Many people claim that the eight coupled wheelbase was necessary - I look the figures and to my mind, with my asset engineer's hat on, I'd rather have the Pacific that's available a quarter of the time more, doing higher mileage, every time.
     
    ragl, 62440, jnc and 5 others like this.
  17. MellishR

    MellishR Part of the furniture Friend

    Joined:
    Apr 16, 2009
    Messages:
    5,981
    Likes Received:
    3,659
    Simon has established very clearly that Thompson's rebuilding of the P2s as Pacifics made them much better locos (for the job of pulling trains that needed to be done) but it's less clear whether they could have been rebuilt to overcome their faults while remaining as 2-8-2s and so retaining the benefit of better adhesion, which was presumably part of the rationale for introducing them in the first place. The new one clearly should overcome the faults, but that is with the benefit of modern techniques that did not exist in the 1940s.
     
    jnc, paullad1984 and S.A.C. Martin like this.
  18. Jimc

    Jimc Part of the furniture

    Joined:
    Sep 8, 2005
    Messages:
    3,304
    Likes Received:
    3,275
    Occupation:
    Once computers, now part time writer I suppose.
    Location:
    SE England
    Heritage Railway Volunteer:
    No I do not currently volunteer
    Isn't that a bit of a non-sequitur? Yes, anyone would rather have a locomotive that's available a quarter of the time more, doing higher mileage, but clearly the P2 team believe that there is nothing intrinsically wrong with an 8 coupled express locomotive, and all that is required is to solve specific design faults. As the 8 coupled locomotive must have been more expensive than a 6 coupled one the LNER surely believed that they would be able to take trains beyond the reach of a Pacific.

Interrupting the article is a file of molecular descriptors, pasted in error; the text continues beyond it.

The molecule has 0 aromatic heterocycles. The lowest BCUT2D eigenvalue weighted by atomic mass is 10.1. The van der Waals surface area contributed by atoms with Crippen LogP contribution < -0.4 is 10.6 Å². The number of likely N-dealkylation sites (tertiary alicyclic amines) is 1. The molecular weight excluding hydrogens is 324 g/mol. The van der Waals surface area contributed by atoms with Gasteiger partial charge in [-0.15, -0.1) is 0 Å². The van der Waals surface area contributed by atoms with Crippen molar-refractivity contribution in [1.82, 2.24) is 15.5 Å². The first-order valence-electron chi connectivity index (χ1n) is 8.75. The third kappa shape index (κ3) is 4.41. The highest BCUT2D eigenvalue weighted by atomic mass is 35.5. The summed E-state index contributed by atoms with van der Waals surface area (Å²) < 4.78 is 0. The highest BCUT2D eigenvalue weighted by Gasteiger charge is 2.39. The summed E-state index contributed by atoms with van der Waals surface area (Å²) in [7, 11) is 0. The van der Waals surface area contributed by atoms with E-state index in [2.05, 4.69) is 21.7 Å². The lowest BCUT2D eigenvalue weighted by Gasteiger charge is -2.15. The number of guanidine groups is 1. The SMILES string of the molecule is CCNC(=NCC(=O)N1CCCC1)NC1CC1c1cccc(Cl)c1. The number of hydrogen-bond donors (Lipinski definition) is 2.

19. Fred Kerr

    Fred Kerr Part of the furniture

    Joined:
    Mar 24, 2006
    Messages:
    7,094
    Likes Received:
    4,000
    Gender:
    Male
    Occupation:
    Freelance photo - journalist
    Location:
    Southport
    Isn't it just possible that Gresley was testing a "What if" hypothesis given the successful operation of Mikado wheel arrangements on the Continent ? Remember that he had already done this with the A4s given that his remit was "What if steam locomotives could be designed to be better than the Flying Hamburger service ?".

    If such was the case could it then be that the restricted UK gauge could have created some of the problems that the wider Continental gauge could accommodate. Note that I ask from the perspective of someone who has ridden in the cab of a DB Class 042 2-8-2 on passenger duty between Emden and Rheine and found the locomotive to be both competent and capable on its 10-coach load working a stopping passenger service. In essence one could say that the class was the equivalent of a UK Stanier Class 5 4-6-0 in the range of duties that they worked from Rheine towards the end of steam in the 1970s.
     
    Last edited: Oct 14, 2021
    S.A.C. Martin likes this.
  20. 35B

    35B Nat Pres stalwart

    Joined:
    Jun 18, 2011
    Messages:
    16,727
    Likes Received:
    13,689
    Gender:
    Male
    Location:
    Grantham
    Heritage Railway Volunteer:
    No I do not currently volunteer
    But doesn’t that in turn take us down the question of what is possible, versus what was operationally practical?

    A modern steam locomotive operates under racehorse conditions compared to its predecessors in day to day service. That difference in conditions must fundamentally distort how we see them now compared with “back in the day”.


    Sent from my iPhone using Tapatalk
     
    Hirn, jnc, maddog and 1 other person like this.

Share This Page